By Anita Ingram, Assistant Vice President and Chief Risk Officer for University of Cincinnati and Co-Chair of the URMIA Honors Committee.
The URMIA Honors Committee created the Innovative Risk Management Solutions Award in 2007 to achieve three goals: recognize creative efforts, share solutions and promote innovation. We are proud to award Iowa State University's (ISU) Student Organization Food Service Training, "SafeFood 101," with the 2016 Innovative Risk Management Solutions Award. During the 47th Annual Conference in San Diego, three representatives from ISU, Susie Johnson, director of risk management; Kurt Beyer, risk analyst; and Joseph Rayzor, claims coordinator, were recognized for this project. I had the pleasure of delivering the award, and together with the Honors Committee, we felt the applicability of this training for fellow URMIA members was so broad that we wanted to share it as soon as we could with the rest of our membership.
Please watch the informative video about ISU's innovative program, and read on to learn more.
What risks or exposures were addressed by your solution?
ISU has a long history of dedicated and vigorous student organizations and activities. At this time, there are nearly 900 active recognized student organizations at ISU, and many of them plan events that involve food service to the public. Events range from small gatherings of students to food sales as fundraisers for clubs to large student-run celebrations serving food to 10,000 people or more over a period of days. Foodborne illness is a risk when food is being handled and served, and training those who handle/serve food is a priority for mitigating this risk. As a result of these large food events and the necessity to train over 1,000 students annually regarding food service and safety, the ISU Office of Risk Management (ORM) has always taken an active role in providing training to student organizations regarding the proper methods for handling and serving food at public events. However, with the frequency of events, number of students involved and staffing requirements for trainings, a new method for educating and approving students to participate in food service events was necessary.
What makes your solution a unique or innovative approach?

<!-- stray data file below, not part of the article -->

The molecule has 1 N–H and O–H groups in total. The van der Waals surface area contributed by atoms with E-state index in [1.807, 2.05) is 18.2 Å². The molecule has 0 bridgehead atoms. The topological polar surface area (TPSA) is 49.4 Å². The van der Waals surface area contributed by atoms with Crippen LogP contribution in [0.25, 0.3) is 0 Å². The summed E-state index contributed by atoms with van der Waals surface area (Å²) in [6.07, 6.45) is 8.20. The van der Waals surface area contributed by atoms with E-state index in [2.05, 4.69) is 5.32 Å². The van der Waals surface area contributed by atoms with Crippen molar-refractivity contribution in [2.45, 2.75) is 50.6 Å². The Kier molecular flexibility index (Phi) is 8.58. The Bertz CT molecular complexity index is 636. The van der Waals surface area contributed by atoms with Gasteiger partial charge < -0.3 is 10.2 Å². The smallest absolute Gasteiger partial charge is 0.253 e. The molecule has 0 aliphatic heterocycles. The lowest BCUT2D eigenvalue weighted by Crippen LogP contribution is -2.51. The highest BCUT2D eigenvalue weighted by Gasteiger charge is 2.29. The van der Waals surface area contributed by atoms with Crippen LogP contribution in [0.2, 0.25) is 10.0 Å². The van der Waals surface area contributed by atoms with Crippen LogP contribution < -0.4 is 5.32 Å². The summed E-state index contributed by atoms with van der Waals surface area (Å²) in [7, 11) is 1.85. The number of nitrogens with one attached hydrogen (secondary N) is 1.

Annually training over 1,000 students about food safety in a traditional in-person setting was a daunting task, requiring a great deal of time, space and effort to successfully accomplish. The ISU “SafeFood 101” training was developed as a method to allow students to be successfully trained in consistently safe food handling and serving procedures while engaging those students effectively and at their convenience. The training is an online video module with additional informative supplements that includes an online instantly graded quiz that allows students to gain competency in food service and handling. Upon successful completion of the course, students are able to acquire a SafeFood 101 card to certify they are approved to participate in a food service event on campus. In order to develop the best training possible, ISU ORM collaborated with the Iowa State College of Human Sciences and University Extension to co-develop the training and video modules with faculty who are content experts. SafeFood 101 has allowed the Office of Risk Management to accomplish an essential public safety service within the most advantageous environment to connect with and engage current students while at the same time helping the many ISU student organizations implement safe events that include food service.
What was the total budget for this project?
The original video modules were recorded and edited by Extension IT staff at a cost of $775, while subsequent updates and edits have been handled by ORM staff and posted to YouTube at no cost. The training module is hosted at ISU for no cost and has recently been migrated to the university's BlackBoard platform, also for no additional cost. The printing of over 1,000 SafeFood wallet-sized cards for students cost less than $100 annually.
How many staff were allocated to this project and for what length of time?
The course was initially created through the work of two faculty within the ISU College of Human Sciences and one ORM staff member. Ongoing edits and improvements to the training materials are coordinated by one ORM staff member in collaboration with two faculty.
Is your solution scalable for smaller/larger campuses?
The SafeFood 101 training is nearly infinitely scalable as the actual SafeFood cards are the only limiting factor. The training modules and videos can handle the demands of thousands of students simultaneously, although students take the training as needed throughout the year.
What resources were utilized/needed to develop the program? (For example, collaborating with other departments; purchasing or expanding a software package; using a broker or outside consultant, etc.).
The ORM collaborated with a college on campus, as well as our University Extension, collaboratively drawing on institution programmatic strengths to develop a suitable training that mitigated the risk of students handling and serving food on campus. The training was initially hosted by Extension for no cost within training modules that already existed. SafeFood 101 was recently migrated to BlackBoard, which ISU has a license to use for courses and on which the training could be hosted for no cost.
Was buy-in from an executive group required for success? Why or why not?
Senior-level authorization was not required, though staff from the Business and Finance and Student Affairs divisions were kept informed by their respective teams through implementation of the program. Moving to an electronic version of the training was effective, efficient, and accomplished at a low cost, which all lent itself to natural support across campus.
Previous Article | Insights Home | Next Article